Blue Ash
Fraxinus quadrangulata

Location in Ontario

Blue Ash is a rare Carolinian Tree that grows in Lambton County, Point Pelee, Pelee Island, Middlesex County and Elgin County. Blue Ash grows on floodplains and rocky outcrops.

COSEWIC (Committee on the Status of Endangered Wildlife in Canada) Status:
Blue Ash is identified as a Threatened species. This is due to its limited range in Canada, loss of habitat and the effects of Emerald Ash Borer.


Blue Ash in fall colour of greenish-yellow, University of Guelph Arboretum
Genus Fraxinus
Leaves: Compound, opposite
Flowers: Monoecious or dioecious
Fruit: Samaras (a seed in a papery tissue)
Ontario Species: Black Ash, Red Ash, White Ash, Pumpkin Ash (Carolinian), Blue Ash (Carolinian)
Other facts:
*Ash trees are at risk to the Emerald Ash Borer (see the Tree Diseases page).
* Ash and Hickory are similar with compound leaves, but Ash leaves are opposite and Hickory leaves are alternate.
*A spring rhyme, referring to which leaves appear first; Oak before Ash you get a splash, Ash before Oak you get a soak.

In the Landscape
Blue Ash is a small, slow growing tree, reaching 20 metres and living to 150 years. It is a lovely tree with distinctive winged branches, and pretty purple flowers in the spring. Blue Ash is at risk to the Emerald Ash Borer, but has shown some resistance to it.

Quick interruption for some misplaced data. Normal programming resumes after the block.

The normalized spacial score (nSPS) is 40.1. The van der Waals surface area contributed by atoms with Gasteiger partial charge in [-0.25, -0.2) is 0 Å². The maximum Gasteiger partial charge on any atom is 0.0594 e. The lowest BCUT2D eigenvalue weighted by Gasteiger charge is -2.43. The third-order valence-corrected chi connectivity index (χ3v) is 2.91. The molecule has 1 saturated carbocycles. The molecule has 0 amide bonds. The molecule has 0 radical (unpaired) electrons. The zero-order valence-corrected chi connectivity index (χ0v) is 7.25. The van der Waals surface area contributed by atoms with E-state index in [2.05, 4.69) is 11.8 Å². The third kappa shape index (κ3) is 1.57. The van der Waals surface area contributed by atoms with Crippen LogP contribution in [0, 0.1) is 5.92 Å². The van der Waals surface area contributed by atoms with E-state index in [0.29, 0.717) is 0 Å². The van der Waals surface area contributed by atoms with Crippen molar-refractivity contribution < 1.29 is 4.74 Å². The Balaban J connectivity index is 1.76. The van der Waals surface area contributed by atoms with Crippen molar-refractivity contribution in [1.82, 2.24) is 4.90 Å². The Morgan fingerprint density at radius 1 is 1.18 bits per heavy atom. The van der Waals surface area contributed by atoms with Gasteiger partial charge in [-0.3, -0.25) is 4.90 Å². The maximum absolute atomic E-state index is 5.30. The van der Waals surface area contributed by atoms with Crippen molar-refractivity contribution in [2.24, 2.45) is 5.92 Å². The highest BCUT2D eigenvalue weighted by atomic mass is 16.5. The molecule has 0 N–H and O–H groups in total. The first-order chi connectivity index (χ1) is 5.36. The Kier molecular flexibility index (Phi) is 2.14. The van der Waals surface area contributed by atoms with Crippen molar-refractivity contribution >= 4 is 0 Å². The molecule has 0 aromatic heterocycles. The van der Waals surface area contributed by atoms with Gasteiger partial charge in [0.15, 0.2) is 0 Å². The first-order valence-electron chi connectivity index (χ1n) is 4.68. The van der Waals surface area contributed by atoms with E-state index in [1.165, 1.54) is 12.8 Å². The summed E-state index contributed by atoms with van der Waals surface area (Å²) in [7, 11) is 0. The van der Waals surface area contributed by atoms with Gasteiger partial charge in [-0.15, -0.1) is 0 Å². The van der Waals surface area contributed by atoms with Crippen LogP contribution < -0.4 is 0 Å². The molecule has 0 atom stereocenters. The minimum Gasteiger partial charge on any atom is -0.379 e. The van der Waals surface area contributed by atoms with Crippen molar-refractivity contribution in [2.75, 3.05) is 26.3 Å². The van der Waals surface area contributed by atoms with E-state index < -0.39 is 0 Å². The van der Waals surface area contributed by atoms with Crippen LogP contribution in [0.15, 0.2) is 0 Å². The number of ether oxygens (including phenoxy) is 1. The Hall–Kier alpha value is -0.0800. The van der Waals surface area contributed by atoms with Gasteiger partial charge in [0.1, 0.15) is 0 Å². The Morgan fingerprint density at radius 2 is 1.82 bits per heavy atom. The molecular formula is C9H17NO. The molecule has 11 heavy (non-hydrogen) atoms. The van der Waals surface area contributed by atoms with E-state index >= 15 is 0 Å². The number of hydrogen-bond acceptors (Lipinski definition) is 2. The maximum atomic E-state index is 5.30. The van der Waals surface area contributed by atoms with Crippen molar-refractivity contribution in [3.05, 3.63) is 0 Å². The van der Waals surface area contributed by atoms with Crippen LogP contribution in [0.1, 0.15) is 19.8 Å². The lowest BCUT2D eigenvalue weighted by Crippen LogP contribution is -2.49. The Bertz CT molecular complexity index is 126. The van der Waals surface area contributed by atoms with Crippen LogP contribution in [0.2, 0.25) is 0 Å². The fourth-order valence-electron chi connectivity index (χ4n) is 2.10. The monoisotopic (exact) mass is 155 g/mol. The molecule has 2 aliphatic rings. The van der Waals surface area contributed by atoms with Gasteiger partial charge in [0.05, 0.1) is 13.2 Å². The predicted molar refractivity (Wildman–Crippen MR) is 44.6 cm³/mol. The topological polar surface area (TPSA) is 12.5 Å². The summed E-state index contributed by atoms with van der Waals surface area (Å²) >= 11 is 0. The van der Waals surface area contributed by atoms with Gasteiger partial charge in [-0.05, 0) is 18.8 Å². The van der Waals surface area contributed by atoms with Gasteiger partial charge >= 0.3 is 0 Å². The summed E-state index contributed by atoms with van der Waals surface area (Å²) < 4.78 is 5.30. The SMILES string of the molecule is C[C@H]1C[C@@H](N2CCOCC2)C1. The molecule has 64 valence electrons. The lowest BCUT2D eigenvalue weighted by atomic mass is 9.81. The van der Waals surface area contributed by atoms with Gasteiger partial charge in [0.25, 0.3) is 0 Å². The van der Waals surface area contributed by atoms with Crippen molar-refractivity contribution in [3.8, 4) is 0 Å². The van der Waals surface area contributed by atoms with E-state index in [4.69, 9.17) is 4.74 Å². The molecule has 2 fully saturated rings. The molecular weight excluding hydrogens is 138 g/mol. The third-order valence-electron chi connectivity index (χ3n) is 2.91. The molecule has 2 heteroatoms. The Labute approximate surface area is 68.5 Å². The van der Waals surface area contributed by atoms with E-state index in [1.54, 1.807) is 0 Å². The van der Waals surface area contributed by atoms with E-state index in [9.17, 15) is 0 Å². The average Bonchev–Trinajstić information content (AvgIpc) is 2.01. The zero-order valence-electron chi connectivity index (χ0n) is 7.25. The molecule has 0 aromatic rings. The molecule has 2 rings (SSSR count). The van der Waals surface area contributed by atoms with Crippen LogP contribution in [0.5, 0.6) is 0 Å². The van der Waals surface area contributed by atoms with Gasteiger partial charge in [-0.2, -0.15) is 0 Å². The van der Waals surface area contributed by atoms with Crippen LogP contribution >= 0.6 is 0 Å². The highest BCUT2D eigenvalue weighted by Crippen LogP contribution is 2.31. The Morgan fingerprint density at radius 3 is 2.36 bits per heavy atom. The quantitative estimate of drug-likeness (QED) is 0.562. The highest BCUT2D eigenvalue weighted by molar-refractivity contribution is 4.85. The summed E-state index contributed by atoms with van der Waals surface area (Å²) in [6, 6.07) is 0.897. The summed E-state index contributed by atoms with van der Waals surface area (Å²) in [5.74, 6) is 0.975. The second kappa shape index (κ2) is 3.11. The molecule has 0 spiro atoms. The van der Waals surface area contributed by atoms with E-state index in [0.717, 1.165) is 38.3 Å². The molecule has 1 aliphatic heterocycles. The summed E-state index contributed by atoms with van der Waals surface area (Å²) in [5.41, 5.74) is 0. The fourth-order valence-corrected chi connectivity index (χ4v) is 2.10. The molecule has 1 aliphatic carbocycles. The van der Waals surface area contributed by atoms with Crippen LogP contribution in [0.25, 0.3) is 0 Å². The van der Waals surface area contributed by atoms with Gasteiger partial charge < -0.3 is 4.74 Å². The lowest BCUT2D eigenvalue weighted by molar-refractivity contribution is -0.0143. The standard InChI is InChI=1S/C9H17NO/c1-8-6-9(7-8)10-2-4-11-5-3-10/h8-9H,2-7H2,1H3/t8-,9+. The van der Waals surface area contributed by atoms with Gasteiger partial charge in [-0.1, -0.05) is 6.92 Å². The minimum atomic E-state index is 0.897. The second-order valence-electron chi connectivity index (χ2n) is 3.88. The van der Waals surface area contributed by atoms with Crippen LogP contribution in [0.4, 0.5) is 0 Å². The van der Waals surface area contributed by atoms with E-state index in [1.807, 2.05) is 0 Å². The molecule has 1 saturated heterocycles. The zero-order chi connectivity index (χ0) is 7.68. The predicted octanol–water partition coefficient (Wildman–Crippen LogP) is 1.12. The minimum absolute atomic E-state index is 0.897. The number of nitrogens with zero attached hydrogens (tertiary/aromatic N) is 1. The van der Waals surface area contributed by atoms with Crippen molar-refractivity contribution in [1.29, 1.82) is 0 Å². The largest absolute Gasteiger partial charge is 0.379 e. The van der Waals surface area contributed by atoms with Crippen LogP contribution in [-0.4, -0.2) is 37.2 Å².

TREE FACT: When the outer bark of Blue Ash is rubbed off, there is a bluish inner bark. This was used to make blue dye by Native people and early settlers.

Watch the Carolinian Tree Profile for Blue Ash on YouTube:

Carolinian Tree Profile: Blue Ash
Leaves: Blue Ash leaves have 5-11 leaflets which are coarsely toothed, long and pointed. Leaves turn greenish-yellow to light yellow in the fall.
Bark: The bark is gray and scaly, without the diamond pattern of other Ashes. Branches are ridged on four sides, leading to the name "quadrangulata".
Flowers: Unlike the other Ashes, Blue Ash is monoecious with perfect flowers. The flowers are small and purple coloured, and appear in early spring before the leaves. They are wind pollinated.
Fruit: Seeds, which are samaras, form in summer, and fall off in early autumn; however some seeds persist into winter. Seed production is variable, but usually occurs every 3 to 4 years, once the tree has reached 25 yef age.
Blue Ash wood is hard and heavy, but not as heavy as White Ash. It is darker in colour and sold as White Ash.
Specific Gravity:
Janka Hardness: 1290 lb
Wood Comparison Chart
Blue Ash is diploid. It does not form hybrids.

Blue Ash is not included in the United States Forest Service Silvics Manual.